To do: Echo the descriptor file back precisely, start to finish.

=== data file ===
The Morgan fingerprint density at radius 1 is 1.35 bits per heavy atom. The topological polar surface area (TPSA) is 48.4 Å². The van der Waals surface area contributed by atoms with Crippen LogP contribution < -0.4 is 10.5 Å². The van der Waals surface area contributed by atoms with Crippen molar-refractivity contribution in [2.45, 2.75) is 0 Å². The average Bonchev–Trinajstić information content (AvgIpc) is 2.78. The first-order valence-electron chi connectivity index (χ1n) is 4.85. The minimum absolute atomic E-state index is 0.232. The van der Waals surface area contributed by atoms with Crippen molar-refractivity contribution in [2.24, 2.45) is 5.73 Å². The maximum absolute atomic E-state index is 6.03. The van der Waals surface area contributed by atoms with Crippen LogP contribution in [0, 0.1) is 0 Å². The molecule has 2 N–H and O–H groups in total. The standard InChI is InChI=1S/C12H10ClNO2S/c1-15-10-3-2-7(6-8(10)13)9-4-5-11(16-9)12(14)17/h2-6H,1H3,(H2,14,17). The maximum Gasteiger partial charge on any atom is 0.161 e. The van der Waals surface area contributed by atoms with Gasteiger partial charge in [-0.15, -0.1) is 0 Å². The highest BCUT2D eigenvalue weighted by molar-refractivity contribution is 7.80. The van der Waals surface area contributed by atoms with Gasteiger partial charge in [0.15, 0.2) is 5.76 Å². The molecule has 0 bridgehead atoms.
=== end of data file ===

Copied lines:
The Morgan fingerprint density at radius 1 is 1.35 bits per heavy atom. The topological polar surface area (TPSA) is 48.4 Å². The van der Waals surface area contributed by atoms with Crippen LogP contribution < -0.4 is 10.5 Å². The van der Waals surface area contributed by atoms with Crippen molar-refractivity contribution in [2.45, 2.75) is 0 Å². The average Bonchev–Trinajstić information content (AvgIpc) is 2.78. The first-order valence-electron chi connectivity index (χ1n) is 4.85. The minimum absolute atomic E-state index is 0.232. The van der Waals surface area contributed by atoms with Crippen molar-refractivity contribution in [2.24, 2.45) is 5.73 Å². The maximum absolute atomic E-state index is 6.03. The van der Waals surface area contributed by atoms with Crippen LogP contribution in [0, 0.1) is 0 Å². The molecule has 2 N–H and O–H groups in total. The standard InChI is InChI=1S/C12H10ClNO2S/c1-15-10-3-2-7(6-8(10)13)9-4-5-11(16-9)12(14)17/h2-6H,1H3,(H2,14,17). The maximum Gasteiger partial charge on any atom is 0.161 e. The van der Waals surface area contributed by atoms with Gasteiger partial charge in [-0.15, -0.1) is 0 Å². The highest BCUT2D eigenvalue weighted by molar-refractivity contribution is 7.80. The van der Waals surface area contributed by atoms with Gasteiger partial charge in [0.15, 0.2) is 5.76 Å². The molecule has 0 bridgehead atoms.